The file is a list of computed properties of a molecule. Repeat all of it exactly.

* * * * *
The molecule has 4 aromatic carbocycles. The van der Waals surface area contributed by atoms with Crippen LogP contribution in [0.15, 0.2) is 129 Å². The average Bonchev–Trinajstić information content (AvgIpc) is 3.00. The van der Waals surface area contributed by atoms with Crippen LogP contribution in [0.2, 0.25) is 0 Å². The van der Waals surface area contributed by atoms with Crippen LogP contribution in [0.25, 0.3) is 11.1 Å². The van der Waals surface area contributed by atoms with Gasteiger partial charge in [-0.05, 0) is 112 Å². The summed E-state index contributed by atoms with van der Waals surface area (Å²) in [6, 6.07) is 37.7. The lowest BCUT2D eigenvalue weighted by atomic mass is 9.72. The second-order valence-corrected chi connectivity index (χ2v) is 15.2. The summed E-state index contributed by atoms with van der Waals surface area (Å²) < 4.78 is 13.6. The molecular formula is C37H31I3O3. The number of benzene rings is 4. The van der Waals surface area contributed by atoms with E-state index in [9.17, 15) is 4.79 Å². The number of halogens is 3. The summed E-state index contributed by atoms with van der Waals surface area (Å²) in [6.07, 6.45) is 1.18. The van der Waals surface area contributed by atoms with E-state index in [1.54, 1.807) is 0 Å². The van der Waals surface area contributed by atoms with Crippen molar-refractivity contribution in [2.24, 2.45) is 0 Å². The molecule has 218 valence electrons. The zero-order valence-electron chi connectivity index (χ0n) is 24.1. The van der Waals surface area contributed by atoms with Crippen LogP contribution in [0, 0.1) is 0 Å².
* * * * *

The molecule has 4 aromatic carbocycles. The van der Waals surface area contributed by atoms with Crippen LogP contribution in [0.15, 0.2) is 129 Å². The average Bonchev–Trinajstić information content (AvgIpc) is 3.00. The van der Waals surface area contributed by atoms with Crippen LogP contribution in [0.2, 0.25) is 0 Å². The van der Waals surface area contributed by atoms with Crippen LogP contribution in [0.25, 0.3) is 11.1 Å². The van der Waals surface area contributed by atoms with Gasteiger partial charge in [-0.05, 0) is 112 Å². The summed E-state index contributed by atoms with van der Waals surface area (Å²) in [6, 6.07) is 37.7. The lowest BCUT2D eigenvalue weighted by atomic mass is 9.72. The second-order valence-corrected chi connectivity index (χ2v) is 15.2. The summed E-state index contributed by atoms with van der Waals surface area (Å²) < 4.78 is 13.6. The molecular formula is C37H31I3O3. The number of benzene rings is 4. The van der Waals surface area contributed by atoms with E-state index in [9.17, 15) is 4.79 Å². The number of halogens is 3. The summed E-state index contributed by atoms with van der Waals surface area (Å²) in [6.07, 6.45) is 1.18. The van der Waals surface area contributed by atoms with E-state index in [1.54, 1.807) is 0 Å². The van der Waals surface area contributed by atoms with Crippen molar-refractivity contribution in [2.24, 2.45) is 0 Å². The molecule has 218 valence electrons. The zero-order valence-electron chi connectivity index (χ0n) is 24.1. The van der Waals surface area contributed by atoms with Crippen LogP contribution in [0, 0.1) is 0 Å².